In the event, about 40 workers carried out their threat to strike on 23 September and were dismissed as a result. When these workers came to make their claims to benefit, they agreed that one claim should be selected as a test case. The claim was duly referred to the insurance officer, who decided that the workers were disqualified from benefit as the stoppage of work was due to the strike. It is important to remember that the question whether the workers were on strike or were dismissed was immaterial. The essential fact for the insurance officer was that there was a trade dispute, and that, as a result, there was a stoppage of work affecting the 40 workers. Unemployment was not therefore involuntary, but was the result of a deliberate decision to strike.
However, as I have said, the decision of the insurance officer can be subject to appeal to a local tribunal. An appeal against the disqualification from benefit was heard on 3 December at Darlington local tribunal. This appeal was adjourned until 14 January to enable the NUFLAT 1013 representative to provide further evidence. The present position is therefore that the insurance officer has disqualified the strikers from benefit from 23 September, but he has also decided that the firm was back to normal working from 26 October—the date we referred to. Therefore, benefit was payable and has been paid from that date.
I have been asked what normal working, and a return to it, mean. Interpretation is the job of the adjudicating authorities who, as I have already said, are independent. They, therefore, do not respond to anyone's intervention. However, case law has built up—in the gift, as it were, of the social security commissioner—which defines the resumption of normal working in terms of what is to be the normal pattern for the future, rather than what was the normal pattern in the past. Once the insurance officer is satisfied that the firm is back on a settled pattern of working which should continue for some time, he may decide that normal working has been resumed.
Chamberlain Phipps has traditionally worked a three-shift system, but after 23 September it was forced to operate only two shifts. I understand that, between 23 September and Monday 26 October, 20 or so new workers were recruited and that from 26 October the three-shift system was restarted. Benefit is therefore payable from 26 October and the local office have paid the 40 people concerned. The only question remaining on benefit entitlement is that before the local tribunal—should the strikers get benefit for the intervening period from 23 September, when the trade dispute started, to 26 October, when normal working was resumed?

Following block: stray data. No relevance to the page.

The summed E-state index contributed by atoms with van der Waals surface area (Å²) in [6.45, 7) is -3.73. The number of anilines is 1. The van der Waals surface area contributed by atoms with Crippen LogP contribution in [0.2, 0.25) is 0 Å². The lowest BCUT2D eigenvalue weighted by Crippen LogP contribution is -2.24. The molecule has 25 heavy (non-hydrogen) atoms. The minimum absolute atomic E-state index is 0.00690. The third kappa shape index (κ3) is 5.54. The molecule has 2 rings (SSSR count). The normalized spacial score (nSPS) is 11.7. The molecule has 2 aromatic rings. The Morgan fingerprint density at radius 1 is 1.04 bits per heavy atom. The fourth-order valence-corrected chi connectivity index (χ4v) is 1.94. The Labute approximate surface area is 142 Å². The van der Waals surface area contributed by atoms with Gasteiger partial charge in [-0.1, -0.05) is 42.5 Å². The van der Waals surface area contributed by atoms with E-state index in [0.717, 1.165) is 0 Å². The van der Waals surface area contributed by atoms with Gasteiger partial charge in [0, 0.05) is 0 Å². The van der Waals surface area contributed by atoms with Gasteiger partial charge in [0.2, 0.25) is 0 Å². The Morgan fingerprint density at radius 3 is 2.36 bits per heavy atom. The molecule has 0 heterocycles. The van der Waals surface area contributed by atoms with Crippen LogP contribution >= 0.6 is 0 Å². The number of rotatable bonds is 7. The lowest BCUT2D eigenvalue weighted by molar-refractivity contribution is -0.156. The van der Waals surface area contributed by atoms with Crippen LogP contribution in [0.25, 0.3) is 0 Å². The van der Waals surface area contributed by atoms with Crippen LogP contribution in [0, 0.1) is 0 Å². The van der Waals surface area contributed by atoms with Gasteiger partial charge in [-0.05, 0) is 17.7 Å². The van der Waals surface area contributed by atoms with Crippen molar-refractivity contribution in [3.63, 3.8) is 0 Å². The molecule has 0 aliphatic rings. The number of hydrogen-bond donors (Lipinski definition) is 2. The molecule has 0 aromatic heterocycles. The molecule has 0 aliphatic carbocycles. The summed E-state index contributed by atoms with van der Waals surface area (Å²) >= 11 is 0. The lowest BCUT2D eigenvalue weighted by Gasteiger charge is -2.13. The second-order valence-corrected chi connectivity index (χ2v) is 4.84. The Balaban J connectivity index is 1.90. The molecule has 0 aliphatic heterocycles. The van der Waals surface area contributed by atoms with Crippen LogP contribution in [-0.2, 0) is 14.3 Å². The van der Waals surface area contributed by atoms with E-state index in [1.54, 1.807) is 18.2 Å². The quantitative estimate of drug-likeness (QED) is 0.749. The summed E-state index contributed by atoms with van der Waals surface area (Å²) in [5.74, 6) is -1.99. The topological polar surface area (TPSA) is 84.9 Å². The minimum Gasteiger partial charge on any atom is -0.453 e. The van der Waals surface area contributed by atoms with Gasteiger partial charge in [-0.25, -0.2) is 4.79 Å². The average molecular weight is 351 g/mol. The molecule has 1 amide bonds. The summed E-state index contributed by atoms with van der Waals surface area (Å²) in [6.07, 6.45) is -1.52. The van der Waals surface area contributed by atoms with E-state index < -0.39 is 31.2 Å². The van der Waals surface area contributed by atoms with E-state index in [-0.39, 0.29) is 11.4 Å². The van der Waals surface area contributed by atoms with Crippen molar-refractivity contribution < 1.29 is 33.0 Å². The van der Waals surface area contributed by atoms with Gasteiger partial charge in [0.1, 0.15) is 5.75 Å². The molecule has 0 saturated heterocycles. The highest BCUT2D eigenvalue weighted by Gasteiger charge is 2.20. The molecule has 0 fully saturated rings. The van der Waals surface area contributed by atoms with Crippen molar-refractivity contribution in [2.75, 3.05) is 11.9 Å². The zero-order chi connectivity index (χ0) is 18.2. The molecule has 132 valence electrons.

The hon. Member for Bishop Auckland suggested that the company's dismissal of the workers in the circumstances that I have described was unfair and that by restricting its bonus scheme in a way which allegedly led to a wage cut of £10 per week per individual the company 1014 contrived a situation in which it could get rid of its existing experienced workers, replacing them by a smaller number of unemployed men prepared to work for lower wages, without having to make redundancy payments or face unfair dismissal claims.
The law relating to dismissal during a strike or other industrial action reflects the policy of successive Governments, that such dismissals need special treatment, both because an employer ought to have some rights to dismiss those who take industrial action against him and who are in breach of contract and because industrial tribunals should not be called on to determine the merits of industrial disputes as distinct from individual complaints of unfair dismissal. There is a distinction to be drawn. Section 62 of the Employment Protection (Consolidation) Act 1978 precludes industrial tribunals from hearing unfair dismissal complaints provided that an employer dismisses all employees taking part in the strike or other industral action.
On the issue of redundancy pay, where an employer considers the employees' conduct to be a breach of contract—which, I understand, is the case—he can dismiss the employees with or without notice and deny their right to a statutory redundancy payment under section 82(2) of the Act. In this case, the employees had been given notice. Any employee who is denied a redundancy payment in such circumstances has the right under section 91 of the Act to apply to an industrial tribunal to have his entitlement determined.
I understand that a number of the dismissed workers from Chamberlain Phipps have now complained to the industrial tribunal that they were "constructively" unfairly dismissed, in that the company allegedly forced a wage cut on them. The matter is now sub judice and the hon. Gentleman will understand that I cannot comment further on these aspects of the case. That must be my last word on whether redundancy payments should be made.